Absence in technicolour : protesting enforced disappearances in northern Sri Lanka
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This essay examines the political uses of photography in the protests of the Tamil families of the disappeared in northern Sri Lanka. Enforced disappearances have long featured as an instrument of state terror. Their lingering effects have been noted as a significant challenge to transitional justice processes in the aftermath of the island’s civil war. By examining how protesters make their political demands and grievances known through photography, I explore the tensions between visibility and surveillance. The competing photographies of the protests subvert conceptual understandings of the medium as an ideological tool, but also vex claims of its capacities for enabling emancipation. Against a backdrop of ethno-nationalist conflict, this mobilization of and through photography serves as a defiant articulation of post-war ‘irreconciliation’. It is further tethered to a global visual vernacular of civilian resistance challenging state atrocity, as well as irreconcilable assertions of nation and state.
Buthpitiya , V 2022 , ' Absence in technicolour : protesting enforced disappearances in northern Sri Lanka ' , Journal of the Royal Anthropological Institute , vol. 28 , no. S1 , pp. 118-134 . https://doi.org/10.1111/1467-9655.13758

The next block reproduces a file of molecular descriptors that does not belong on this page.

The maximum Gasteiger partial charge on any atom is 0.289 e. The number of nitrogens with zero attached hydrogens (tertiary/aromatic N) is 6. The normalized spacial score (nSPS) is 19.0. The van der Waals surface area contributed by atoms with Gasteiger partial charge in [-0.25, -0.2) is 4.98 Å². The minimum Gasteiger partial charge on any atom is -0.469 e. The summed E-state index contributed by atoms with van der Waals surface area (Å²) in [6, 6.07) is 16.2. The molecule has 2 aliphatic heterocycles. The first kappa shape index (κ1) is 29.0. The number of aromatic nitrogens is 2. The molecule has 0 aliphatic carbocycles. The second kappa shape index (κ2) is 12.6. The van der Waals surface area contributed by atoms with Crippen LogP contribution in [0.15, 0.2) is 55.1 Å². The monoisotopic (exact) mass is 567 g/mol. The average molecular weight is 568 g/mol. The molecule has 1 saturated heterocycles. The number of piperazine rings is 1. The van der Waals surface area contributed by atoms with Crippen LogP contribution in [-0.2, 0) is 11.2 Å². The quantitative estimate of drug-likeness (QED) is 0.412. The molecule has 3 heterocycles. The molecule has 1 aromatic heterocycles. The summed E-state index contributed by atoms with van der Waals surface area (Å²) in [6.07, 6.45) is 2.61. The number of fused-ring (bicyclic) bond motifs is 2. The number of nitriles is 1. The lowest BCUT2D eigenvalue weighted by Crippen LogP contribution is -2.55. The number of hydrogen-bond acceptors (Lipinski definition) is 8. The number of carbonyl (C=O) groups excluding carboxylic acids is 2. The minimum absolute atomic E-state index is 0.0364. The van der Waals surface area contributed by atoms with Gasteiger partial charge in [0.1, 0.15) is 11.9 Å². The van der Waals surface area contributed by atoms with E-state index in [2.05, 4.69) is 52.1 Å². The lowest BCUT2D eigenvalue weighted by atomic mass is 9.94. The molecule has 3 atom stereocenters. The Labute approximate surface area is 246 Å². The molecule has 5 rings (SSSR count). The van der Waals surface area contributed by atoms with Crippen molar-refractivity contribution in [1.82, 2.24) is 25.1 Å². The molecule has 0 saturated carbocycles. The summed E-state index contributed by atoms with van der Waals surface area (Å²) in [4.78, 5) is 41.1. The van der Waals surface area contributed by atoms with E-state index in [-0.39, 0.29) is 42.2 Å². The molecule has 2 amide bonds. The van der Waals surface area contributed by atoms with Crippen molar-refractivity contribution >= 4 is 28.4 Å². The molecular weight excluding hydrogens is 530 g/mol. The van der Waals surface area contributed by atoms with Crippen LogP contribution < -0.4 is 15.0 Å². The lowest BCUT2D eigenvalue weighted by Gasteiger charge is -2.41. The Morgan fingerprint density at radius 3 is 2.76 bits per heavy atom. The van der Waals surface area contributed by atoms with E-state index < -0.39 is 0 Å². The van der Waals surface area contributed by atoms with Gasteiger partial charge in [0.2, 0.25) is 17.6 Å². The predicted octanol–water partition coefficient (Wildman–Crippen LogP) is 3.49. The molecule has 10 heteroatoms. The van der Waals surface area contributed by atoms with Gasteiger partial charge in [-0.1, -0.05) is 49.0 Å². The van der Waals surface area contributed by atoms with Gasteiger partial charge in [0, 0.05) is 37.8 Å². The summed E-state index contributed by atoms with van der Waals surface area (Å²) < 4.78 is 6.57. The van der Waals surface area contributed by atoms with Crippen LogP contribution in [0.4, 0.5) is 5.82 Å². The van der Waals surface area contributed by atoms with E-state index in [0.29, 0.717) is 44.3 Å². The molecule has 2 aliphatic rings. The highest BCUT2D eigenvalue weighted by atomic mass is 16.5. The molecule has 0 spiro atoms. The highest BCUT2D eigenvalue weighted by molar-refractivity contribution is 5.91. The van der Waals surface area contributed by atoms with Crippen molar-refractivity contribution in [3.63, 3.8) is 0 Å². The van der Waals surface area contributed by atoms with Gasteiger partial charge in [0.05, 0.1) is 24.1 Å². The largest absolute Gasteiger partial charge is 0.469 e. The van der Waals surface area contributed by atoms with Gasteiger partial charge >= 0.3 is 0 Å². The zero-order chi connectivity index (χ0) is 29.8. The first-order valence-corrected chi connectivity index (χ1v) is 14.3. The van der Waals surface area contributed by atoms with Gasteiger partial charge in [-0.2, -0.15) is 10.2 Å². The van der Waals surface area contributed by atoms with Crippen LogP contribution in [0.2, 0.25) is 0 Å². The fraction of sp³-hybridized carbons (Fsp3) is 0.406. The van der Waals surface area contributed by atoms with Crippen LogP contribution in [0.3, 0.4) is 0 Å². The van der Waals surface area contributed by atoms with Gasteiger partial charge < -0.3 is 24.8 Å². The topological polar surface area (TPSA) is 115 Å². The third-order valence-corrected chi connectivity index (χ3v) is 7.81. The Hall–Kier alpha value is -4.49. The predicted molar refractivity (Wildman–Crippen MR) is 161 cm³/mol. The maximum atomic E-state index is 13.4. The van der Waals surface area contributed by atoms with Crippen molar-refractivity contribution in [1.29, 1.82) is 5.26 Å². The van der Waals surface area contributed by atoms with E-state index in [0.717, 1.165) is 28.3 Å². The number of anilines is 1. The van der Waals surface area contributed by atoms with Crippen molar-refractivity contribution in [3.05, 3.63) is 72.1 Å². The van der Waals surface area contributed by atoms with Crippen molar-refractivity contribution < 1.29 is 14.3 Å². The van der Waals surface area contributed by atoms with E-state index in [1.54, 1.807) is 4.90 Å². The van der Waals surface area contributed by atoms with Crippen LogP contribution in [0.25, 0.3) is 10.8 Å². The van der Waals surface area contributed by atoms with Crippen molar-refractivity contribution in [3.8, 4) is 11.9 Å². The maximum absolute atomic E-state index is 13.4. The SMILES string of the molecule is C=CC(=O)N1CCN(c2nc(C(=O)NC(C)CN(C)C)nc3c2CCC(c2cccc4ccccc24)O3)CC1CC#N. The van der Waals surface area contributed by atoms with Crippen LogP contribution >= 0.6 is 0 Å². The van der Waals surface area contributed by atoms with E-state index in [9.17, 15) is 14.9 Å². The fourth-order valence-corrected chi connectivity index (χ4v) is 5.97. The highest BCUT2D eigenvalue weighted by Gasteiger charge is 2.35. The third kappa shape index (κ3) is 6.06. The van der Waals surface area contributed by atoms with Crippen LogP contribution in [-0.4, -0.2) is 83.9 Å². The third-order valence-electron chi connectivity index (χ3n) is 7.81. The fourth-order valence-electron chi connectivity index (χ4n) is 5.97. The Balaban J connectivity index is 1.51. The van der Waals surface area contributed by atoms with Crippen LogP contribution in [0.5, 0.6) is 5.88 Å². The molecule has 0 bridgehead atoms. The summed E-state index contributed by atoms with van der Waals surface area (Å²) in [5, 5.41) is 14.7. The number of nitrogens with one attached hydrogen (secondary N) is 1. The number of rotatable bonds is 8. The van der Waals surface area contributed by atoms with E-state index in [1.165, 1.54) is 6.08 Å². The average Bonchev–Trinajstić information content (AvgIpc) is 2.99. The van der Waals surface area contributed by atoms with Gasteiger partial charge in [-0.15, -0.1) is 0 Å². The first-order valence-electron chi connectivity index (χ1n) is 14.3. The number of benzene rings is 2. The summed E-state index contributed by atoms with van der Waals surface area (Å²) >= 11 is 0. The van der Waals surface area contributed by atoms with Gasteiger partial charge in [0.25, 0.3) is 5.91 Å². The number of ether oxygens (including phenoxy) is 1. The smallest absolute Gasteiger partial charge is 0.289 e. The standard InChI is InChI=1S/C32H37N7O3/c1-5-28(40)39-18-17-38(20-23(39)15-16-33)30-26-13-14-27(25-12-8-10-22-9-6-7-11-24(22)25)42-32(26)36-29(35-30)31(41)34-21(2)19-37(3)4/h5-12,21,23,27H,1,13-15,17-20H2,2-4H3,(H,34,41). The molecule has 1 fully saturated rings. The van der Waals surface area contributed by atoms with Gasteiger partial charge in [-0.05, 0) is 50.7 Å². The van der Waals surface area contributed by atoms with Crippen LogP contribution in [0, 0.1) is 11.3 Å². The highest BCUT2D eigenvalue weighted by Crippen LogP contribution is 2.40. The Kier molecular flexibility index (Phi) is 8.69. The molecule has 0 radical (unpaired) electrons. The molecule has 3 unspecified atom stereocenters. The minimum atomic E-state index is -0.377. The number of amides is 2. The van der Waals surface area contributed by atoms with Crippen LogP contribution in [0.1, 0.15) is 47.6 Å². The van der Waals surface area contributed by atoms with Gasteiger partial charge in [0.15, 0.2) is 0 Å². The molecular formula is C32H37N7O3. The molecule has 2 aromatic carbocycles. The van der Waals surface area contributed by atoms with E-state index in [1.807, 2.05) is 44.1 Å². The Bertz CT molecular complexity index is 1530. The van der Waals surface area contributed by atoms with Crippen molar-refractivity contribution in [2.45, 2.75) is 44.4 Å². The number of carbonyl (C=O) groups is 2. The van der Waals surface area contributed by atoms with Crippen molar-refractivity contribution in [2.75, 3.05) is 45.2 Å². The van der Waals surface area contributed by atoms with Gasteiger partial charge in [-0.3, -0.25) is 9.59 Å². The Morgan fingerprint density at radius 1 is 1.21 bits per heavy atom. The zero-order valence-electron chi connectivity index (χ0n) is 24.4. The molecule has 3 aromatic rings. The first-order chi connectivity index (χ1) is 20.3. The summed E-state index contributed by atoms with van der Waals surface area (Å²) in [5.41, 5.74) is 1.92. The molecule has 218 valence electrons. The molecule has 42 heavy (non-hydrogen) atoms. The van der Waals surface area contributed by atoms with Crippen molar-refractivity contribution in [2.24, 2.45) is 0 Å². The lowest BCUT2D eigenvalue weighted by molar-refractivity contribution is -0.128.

Journal of the Royal Anthropological Institute
Copyright © 2022 The Authors. Journal of the Royal Anthropological Institute published by John Wiley & Sons Ltd on behalf of Royal Anthropological Institute. This is an open access article under the terms of the Creative Commons Attribution-NonCommercial-NoDerivs License, which permits use and distribution in any medium, provided the original work is properly cited, the use is non-commercial and no modifications or adaptations are made.
DescriptionThis research is a part of ‘Photodemos: Citizens of Photography – The Camera and the Political Imagination’ at UCL Anthropology. This project has received funding from the European Research Council (ERC) as part of the European Union’s Horizon 2020 research and innovation programme under grant agreement No 695283.
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